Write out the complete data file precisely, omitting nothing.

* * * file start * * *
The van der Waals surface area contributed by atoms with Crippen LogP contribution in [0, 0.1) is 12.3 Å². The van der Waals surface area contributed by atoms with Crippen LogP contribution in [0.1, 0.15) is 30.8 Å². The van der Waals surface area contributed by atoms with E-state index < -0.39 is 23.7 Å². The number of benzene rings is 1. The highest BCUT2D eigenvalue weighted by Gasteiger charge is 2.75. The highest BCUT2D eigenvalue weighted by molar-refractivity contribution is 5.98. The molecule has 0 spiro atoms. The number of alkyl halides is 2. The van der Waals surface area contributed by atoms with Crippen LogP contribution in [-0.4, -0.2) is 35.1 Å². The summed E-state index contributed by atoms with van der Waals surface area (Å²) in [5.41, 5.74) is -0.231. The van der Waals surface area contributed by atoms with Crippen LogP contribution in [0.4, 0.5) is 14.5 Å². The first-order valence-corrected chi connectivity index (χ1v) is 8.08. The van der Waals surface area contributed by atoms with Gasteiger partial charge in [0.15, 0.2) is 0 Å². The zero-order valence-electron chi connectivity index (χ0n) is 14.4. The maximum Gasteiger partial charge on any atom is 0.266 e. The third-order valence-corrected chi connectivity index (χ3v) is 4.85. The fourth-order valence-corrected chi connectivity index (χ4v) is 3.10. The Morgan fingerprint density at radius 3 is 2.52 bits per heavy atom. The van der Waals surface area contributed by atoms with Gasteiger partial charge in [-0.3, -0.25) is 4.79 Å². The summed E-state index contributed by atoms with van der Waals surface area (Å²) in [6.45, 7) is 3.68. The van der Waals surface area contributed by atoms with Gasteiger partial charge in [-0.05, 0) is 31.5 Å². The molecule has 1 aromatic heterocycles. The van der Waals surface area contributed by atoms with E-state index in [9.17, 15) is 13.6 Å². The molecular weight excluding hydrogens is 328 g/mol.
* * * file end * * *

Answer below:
The van der Waals surface area contributed by atoms with Crippen LogP contribution in [0, 0.1) is 12.3 Å². The van der Waals surface area contributed by atoms with Crippen LogP contribution in [0.1, 0.15) is 30.8 Å². The van der Waals surface area contributed by atoms with E-state index < -0.39 is 23.7 Å². The number of benzene rings is 1. The highest BCUT2D eigenvalue weighted by Gasteiger charge is 2.75. The highest BCUT2D eigenvalue weighted by molar-refractivity contribution is 5.98. The molecule has 0 spiro atoms. The number of alkyl halides is 2. The van der Waals surface area contributed by atoms with Crippen LogP contribution in [-0.4, -0.2) is 35.1 Å². The summed E-state index contributed by atoms with van der Waals surface area (Å²) in [5.41, 5.74) is -0.231. The van der Waals surface area contributed by atoms with Crippen LogP contribution in [0.4, 0.5) is 14.5 Å². The first-order valence-corrected chi connectivity index (χ1v) is 8.08. The van der Waals surface area contributed by atoms with Gasteiger partial charge in [0.15, 0.2) is 0 Å². The zero-order valence-electron chi connectivity index (χ0n) is 14.4. The maximum Gasteiger partial charge on any atom is 0.266 e. The third-order valence-corrected chi connectivity index (χ3v) is 4.85. The fourth-order valence-corrected chi connectivity index (χ4v) is 3.10. The Morgan fingerprint density at radius 3 is 2.52 bits per heavy atom. The van der Waals surface area contributed by atoms with Gasteiger partial charge in [-0.3, -0.25) is 4.79 Å². The summed E-state index contributed by atoms with van der Waals surface area (Å²) in [6.45, 7) is 3.68. The van der Waals surface area contributed by atoms with Gasteiger partial charge in [-0.05, 0) is 31.5 Å². The molecule has 1 aromatic heterocycles. The van der Waals surface area contributed by atoms with E-state index in [9.17, 15) is 13.6 Å². The molecular weight excluding hydrogens is 328 g/mol.